We could have been recklessly unscrupulous and entitle this piece “The Stones of Venice”, picturing ourselves as second John Ruskins, praising the infinite beauty of this city and defending strenuously its fragile architecture. Of course, the history is in the stones, but is it the history of the stones? This is a short story with no morale, whose main characters are architectural artefacts, so dear to John Ruskin; a tale made of buildings, demolitions, grafting and subtraction.
We are mentioning Venetian history only because our journey starts with a conspiration at Palazzo Ducale. “Hic fuit locus ser Marini Faletri, decapitati pro crimine proditionis” is written on a black drape that covers Doge Marin Failer’s face. You will certainly notice it looking at the seventy-six portraits of the dogi hanging at three of the walls in the Great Council’s room (it is the 55th). The traitor doge gives us the perfect opportunity to mention another conspiration that took place in 1310, of which he was the protagonist as well, this time, ironically, he was against the conspired Marco Querini and Bajamonte Tiepolo, in the capacity of member of the Council of X, bastion of republican orthodoxy.
Political history reflects on the city’s architectonic history, not only to celebrate, but also when it is time to delete. The walk that follows brings us on the trails of the conspired, through the history of the stones that used to belong to them, and the futile attempt to delete all the evidence.
Then, we walk towards Campo Sant Agostin. There you will struggle to find, among all the “masegno”, a plaque that reads: LOC. COL. BAI. THE. MCCCX, which means “Location of column of Bajamonte Tiepolo 1310”. In fact, in this place once stood the column of infamy. Bajamonte’s rooms were destroyed but its marbles were reused to build church of San Vio. We will now move to a different sestiere, going towards the homonymous campo. We could say that Ossa overlaps with Pelion, because coincidentally, church of San Vio does not exist any longer either, sacrificial offering to urban rationalization, but do not worry: Bajamonte’s marble are hard to die and they survive the umpteenth demolition. Probably they are the ones that you can admire on the façade of the homonymous San Vio Chapel, now a private house. In order to pay a visit to the second conspired we shall now go to Rialto market. Here, once stood the Marco Querini’s family palazzo. Private properties too incurred the wrath of the Serenissima, that razed everything. Not to worry though, even in this case it was no total demolition.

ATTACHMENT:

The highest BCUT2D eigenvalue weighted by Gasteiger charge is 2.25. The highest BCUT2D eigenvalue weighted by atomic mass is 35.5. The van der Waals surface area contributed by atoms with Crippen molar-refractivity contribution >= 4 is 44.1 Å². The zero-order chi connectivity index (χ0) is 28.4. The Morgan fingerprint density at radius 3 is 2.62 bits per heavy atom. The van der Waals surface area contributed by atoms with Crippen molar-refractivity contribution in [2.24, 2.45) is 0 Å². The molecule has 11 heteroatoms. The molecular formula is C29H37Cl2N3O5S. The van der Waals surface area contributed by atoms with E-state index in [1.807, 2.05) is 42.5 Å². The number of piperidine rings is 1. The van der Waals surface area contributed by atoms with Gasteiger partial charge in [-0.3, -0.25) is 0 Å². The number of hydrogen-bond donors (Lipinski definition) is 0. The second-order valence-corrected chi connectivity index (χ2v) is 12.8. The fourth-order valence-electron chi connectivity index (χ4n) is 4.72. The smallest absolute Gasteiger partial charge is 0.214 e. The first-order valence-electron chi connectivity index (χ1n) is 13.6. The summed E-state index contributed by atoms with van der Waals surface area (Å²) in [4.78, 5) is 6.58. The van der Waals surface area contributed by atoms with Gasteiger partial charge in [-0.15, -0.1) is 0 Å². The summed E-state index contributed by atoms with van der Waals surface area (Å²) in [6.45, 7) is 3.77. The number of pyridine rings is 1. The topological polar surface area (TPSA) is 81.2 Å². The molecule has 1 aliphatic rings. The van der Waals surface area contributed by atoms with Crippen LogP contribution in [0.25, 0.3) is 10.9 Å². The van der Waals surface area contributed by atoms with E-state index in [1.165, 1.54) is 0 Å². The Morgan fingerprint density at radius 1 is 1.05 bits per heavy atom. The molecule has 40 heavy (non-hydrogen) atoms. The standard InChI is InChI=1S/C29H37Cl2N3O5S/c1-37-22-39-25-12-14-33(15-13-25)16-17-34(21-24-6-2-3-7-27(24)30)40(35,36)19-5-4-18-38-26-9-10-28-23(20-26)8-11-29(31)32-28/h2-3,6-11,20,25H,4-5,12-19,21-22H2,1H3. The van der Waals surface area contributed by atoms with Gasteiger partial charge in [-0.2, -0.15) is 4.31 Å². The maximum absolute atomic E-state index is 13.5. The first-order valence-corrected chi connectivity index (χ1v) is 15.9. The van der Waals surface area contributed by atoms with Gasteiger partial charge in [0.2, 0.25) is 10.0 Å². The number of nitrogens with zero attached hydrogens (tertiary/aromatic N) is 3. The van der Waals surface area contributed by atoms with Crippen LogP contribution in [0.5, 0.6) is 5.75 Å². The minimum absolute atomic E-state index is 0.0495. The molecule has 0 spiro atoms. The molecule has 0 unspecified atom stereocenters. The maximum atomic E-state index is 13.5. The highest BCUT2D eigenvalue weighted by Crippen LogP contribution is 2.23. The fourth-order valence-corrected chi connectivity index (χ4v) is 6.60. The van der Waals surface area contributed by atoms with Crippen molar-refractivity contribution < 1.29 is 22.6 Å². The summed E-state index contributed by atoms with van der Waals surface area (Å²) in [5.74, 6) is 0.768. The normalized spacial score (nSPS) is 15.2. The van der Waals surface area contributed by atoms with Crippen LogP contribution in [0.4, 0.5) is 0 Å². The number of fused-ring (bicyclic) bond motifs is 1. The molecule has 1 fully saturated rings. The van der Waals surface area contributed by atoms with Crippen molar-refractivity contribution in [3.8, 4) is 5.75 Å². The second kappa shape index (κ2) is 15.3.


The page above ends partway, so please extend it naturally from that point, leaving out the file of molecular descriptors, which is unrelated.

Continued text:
Please admire Rialto’s fish markers archways: rumours say that they are the same that used to frame the balconies of his bourgeois residence. Nothing is destroyed, everything is transformed, one could say.